Rodney Reed Reflects on Execution Stay

Before a stay was granted last week,death row inmate Rodney Reed was scheduled to be executed Thursday, March 5 for the 1996 murder of 19-year-old Stacey Stites.

It isn't the first time Reed has counted down his remaining days, and it may not be the last. In an interview that lasted about an hour with TWC News, Reed discussed everything from the original police investigation to what has kept his hope alive for the past 18 years. 

"I really don't try to entertain death because once you get consumed with something like that, it takes away from you. I just don't try to entertain anything like that,” he said. "For the time being everyone has a date, and I've been here almost, right at 18 years. I'm kind of numb to how to ride this roller coaster."

Reed's roller coaster launched in 1996 when the body of 19-year-old Stacey Stites was found on the side of the road in Bastrop. Reed was having an affair with Stites, who was engaged to former cop Jimmy Fennell Jr. at the time. After her fiancé was dismissed as a suspect, investigators turned to Reed.

Then, in 1998, a Bastrop jury found Reed guilty of Stites' murder.

"It was a numb feeling, it was just unreal,” Reed said. “It was unreal."

Reed's semen was found in Stites' body, and that was what the state used to convict him. He admits he lied about not knowing Stites when questioned by police, but says he was scared of what would happen if Fennell found out.

"She told me that if Jimmy found out that he would kill her, and I figured it was a figure of speech,” Reed said. “Like when you're kids and you come home late and 'My mom will kill me,' or something like that. I thought it was just a figure of speech, and then she's dead."

Along with Stites' body, investigators found a belt that is believed to be the murder weapon. The untested DNA that could be on the belt may be the key to Reed's exoneration. Reed says he's hopeful that there will be a DNA evidence hearing, and that this time around, that evidence will work out in his favor.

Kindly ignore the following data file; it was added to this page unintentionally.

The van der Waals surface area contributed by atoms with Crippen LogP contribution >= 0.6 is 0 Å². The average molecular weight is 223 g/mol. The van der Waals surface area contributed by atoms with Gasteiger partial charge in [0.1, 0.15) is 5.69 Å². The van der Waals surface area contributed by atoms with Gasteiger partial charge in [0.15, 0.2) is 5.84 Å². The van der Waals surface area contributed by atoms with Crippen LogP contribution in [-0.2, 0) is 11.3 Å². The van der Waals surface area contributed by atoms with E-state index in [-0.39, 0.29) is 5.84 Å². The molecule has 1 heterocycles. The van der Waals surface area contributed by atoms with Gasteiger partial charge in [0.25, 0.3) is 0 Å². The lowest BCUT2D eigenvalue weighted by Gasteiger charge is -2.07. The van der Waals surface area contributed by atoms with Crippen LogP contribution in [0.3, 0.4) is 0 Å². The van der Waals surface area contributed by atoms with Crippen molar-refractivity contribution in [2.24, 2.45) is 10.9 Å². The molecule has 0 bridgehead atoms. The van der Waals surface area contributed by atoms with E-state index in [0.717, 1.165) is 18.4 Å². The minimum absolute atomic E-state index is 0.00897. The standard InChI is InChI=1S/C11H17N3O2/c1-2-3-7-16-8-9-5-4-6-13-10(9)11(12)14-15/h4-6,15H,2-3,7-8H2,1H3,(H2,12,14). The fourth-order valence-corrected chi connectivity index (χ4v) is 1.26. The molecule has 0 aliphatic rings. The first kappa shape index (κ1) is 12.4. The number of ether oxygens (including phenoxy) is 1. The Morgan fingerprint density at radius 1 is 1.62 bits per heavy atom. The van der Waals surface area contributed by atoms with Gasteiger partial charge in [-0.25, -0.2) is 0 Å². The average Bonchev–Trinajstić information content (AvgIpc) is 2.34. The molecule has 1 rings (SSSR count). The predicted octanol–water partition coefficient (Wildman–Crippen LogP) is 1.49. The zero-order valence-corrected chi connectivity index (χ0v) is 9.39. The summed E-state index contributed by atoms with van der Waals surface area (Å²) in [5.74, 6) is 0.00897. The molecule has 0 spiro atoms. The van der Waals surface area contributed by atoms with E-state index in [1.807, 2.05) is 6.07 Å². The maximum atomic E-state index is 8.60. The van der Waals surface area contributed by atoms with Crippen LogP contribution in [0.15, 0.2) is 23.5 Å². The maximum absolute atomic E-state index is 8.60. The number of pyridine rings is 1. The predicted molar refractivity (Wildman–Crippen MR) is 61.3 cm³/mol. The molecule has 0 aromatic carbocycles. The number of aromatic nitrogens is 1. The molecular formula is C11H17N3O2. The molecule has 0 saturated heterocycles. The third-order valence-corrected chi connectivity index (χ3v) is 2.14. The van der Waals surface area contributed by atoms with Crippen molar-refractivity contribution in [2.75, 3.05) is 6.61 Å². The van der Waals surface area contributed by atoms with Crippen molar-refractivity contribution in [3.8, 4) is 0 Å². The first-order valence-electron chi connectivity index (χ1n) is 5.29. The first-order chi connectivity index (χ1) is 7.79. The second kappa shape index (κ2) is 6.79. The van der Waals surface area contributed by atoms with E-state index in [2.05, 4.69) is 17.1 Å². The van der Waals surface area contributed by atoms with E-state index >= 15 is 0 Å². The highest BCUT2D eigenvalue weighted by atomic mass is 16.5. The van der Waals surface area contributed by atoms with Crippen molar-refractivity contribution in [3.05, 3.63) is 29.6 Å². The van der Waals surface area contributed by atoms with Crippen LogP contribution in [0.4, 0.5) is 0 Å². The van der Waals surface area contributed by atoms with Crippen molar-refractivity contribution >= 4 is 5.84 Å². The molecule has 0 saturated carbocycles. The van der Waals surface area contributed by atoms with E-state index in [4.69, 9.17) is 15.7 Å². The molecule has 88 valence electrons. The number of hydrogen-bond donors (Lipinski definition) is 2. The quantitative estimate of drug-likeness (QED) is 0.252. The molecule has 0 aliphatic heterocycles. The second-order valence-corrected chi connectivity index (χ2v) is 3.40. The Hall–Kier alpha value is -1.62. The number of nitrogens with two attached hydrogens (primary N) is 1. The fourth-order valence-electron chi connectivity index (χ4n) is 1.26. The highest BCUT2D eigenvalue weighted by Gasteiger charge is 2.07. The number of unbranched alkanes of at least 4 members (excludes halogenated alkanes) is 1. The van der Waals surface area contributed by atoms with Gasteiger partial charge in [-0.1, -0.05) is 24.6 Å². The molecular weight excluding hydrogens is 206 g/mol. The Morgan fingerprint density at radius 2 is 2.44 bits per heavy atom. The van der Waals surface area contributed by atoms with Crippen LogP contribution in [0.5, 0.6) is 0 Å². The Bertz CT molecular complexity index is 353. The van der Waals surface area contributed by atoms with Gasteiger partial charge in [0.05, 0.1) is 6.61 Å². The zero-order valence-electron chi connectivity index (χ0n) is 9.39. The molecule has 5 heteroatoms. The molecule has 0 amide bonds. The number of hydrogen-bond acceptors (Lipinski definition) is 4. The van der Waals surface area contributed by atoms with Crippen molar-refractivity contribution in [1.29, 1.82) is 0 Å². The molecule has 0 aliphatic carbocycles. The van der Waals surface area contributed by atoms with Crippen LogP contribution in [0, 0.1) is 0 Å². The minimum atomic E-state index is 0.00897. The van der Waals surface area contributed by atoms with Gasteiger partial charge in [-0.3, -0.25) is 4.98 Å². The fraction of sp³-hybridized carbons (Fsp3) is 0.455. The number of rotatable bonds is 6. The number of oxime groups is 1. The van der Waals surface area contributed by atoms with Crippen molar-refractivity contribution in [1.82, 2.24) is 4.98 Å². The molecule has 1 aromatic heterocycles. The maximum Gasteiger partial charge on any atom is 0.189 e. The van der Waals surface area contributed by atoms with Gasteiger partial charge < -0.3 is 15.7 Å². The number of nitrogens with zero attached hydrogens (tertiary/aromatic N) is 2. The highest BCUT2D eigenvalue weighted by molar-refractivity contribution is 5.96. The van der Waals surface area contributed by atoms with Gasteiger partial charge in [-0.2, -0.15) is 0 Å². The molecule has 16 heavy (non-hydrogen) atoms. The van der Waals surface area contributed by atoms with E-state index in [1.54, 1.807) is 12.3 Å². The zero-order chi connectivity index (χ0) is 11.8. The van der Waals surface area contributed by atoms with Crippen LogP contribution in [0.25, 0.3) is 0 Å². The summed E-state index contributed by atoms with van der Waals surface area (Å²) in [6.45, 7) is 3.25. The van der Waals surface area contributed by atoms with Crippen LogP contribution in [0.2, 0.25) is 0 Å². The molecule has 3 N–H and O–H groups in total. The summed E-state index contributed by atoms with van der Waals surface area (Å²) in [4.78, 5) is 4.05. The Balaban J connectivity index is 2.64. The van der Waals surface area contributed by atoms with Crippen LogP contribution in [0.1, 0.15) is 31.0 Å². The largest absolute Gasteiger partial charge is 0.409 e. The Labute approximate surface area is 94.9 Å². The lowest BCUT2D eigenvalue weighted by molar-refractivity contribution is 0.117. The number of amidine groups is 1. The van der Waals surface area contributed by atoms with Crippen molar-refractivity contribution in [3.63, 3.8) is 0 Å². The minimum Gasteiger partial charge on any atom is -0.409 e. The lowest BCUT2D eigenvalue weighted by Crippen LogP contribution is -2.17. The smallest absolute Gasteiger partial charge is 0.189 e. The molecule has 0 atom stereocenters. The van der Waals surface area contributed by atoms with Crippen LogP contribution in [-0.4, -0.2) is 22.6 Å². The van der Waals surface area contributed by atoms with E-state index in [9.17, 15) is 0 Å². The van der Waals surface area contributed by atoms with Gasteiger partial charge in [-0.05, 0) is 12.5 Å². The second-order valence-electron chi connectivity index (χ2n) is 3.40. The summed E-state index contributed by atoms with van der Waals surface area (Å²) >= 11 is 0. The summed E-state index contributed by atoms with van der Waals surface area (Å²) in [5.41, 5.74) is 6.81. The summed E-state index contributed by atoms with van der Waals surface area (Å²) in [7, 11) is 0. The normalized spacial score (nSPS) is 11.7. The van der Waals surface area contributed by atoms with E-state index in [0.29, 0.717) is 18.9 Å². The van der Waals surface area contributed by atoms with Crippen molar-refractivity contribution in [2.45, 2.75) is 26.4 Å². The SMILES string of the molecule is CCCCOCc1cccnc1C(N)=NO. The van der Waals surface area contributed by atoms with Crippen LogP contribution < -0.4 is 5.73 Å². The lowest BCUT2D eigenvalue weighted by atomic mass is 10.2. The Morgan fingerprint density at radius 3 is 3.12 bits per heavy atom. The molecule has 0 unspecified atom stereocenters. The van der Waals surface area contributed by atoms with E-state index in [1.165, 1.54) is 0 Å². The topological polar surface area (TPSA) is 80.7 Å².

"Because of the way the system is structured, you have to prove the alternative suspect," Reed said. "I'm very optimistic that if the courts are willing to acknowledge this evidence that we have, because this evidence is not made up. If they're willing to acknowledge it, I feel like they will give me the better judgment on this." 

Reed said he had no idea the death penalty even existed until he learned that's what the prosecution was seeking in his case. Eighteen years later, Reed tries not to entertain the possibility that his life could be cut short on death row. He says his family has been his rock for the past 18 years and they're the ones that have motivated him to continue to fight to prove his innocence.

TWC News reached out to Fennell for an interview, but our request was denied. The former Georgetown police officer is in the middle of a 10-year prison sentence for raping a woman who was in his custody.

 

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